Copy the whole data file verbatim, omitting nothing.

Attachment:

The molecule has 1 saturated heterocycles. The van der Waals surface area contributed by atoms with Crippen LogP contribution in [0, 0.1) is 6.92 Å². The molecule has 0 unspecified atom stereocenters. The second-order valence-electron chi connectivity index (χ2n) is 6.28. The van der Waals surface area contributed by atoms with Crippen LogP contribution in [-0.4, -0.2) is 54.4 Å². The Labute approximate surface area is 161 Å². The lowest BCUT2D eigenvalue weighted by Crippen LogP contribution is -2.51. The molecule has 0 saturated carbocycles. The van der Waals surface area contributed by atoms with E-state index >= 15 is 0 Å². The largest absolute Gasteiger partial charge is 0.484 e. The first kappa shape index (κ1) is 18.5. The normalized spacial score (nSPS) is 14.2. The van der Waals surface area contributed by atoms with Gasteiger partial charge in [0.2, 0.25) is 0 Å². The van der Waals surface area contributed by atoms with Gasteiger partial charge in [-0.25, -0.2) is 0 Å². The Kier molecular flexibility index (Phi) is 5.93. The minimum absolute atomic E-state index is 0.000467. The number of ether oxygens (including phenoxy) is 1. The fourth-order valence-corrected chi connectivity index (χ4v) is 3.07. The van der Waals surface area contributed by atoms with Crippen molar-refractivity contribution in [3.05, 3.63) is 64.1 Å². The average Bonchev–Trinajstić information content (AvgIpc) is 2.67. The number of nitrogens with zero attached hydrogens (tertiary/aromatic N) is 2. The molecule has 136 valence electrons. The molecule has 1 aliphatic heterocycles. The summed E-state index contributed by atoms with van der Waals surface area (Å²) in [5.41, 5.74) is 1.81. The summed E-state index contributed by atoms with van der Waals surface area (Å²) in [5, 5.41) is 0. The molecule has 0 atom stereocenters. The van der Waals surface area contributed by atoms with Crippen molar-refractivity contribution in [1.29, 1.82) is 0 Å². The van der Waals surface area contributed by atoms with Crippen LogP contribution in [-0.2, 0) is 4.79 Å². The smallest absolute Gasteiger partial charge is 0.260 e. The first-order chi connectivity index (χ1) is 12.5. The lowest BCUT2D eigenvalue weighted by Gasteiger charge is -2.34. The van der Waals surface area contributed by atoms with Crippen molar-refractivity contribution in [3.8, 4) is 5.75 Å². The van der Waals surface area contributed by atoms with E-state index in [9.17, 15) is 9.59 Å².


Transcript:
The molecule has 1 saturated heterocycles. The van der Waals surface area contributed by atoms with Crippen LogP contribution in [0, 0.1) is 6.92 Å². The molecule has 0 unspecified atom stereocenters. The second-order valence-electron chi connectivity index (χ2n) is 6.28. The van der Waals surface area contributed by atoms with Crippen LogP contribution in [-0.4, -0.2) is 54.4 Å². The Labute approximate surface area is 161 Å². The lowest BCUT2D eigenvalue weighted by Crippen LogP contribution is -2.51. The molecule has 0 saturated carbocycles. The van der Waals surface area contributed by atoms with E-state index >= 15 is 0 Å². The largest absolute Gasteiger partial charge is 0.484 e. The first kappa shape index (κ1) is 18.5. The normalized spacial score (nSPS) is 14.2. The van der Waals surface area contributed by atoms with Gasteiger partial charge in [0.2, 0.25) is 0 Å². The van der Waals surface area contributed by atoms with Gasteiger partial charge in [-0.25, -0.2) is 0 Å². The Kier molecular flexibility index (Phi) is 5.93. The minimum absolute atomic E-state index is 0.000467. The number of ether oxygens (including phenoxy) is 1. The fourth-order valence-corrected chi connectivity index (χ4v) is 3.07. The van der Waals surface area contributed by atoms with Crippen molar-refractivity contribution in [3.05, 3.63) is 64.1 Å². The average Bonchev–Trinajstić information content (AvgIpc) is 2.67. The number of nitrogens with zero attached hydrogens (tertiary/aromatic N) is 2. The molecule has 136 valence electrons. The molecule has 1 aliphatic heterocycles. The summed E-state index contributed by atoms with van der Waals surface area (Å²) in [5.41, 5.74) is 1.81. The summed E-state index contributed by atoms with van der Waals surface area (Å²) in [5, 5.41) is 0. The molecule has 0 atom stereocenters. The van der Waals surface area contributed by atoms with Crippen molar-refractivity contribution in [1.29, 1.82) is 0 Å². The van der Waals surface area contributed by atoms with Crippen LogP contribution in [-0.2, 0) is 4.79 Å². The smallest absolute Gasteiger partial charge is 0.260 e. The first-order chi connectivity index (χ1) is 12.5. The lowest BCUT2D eigenvalue weighted by Gasteiger charge is -2.34. The van der Waals surface area contributed by atoms with Crippen molar-refractivity contribution in [3.8, 4) is 5.75 Å². The van der Waals surface area contributed by atoms with E-state index in [9.17, 15) is 9.59 Å².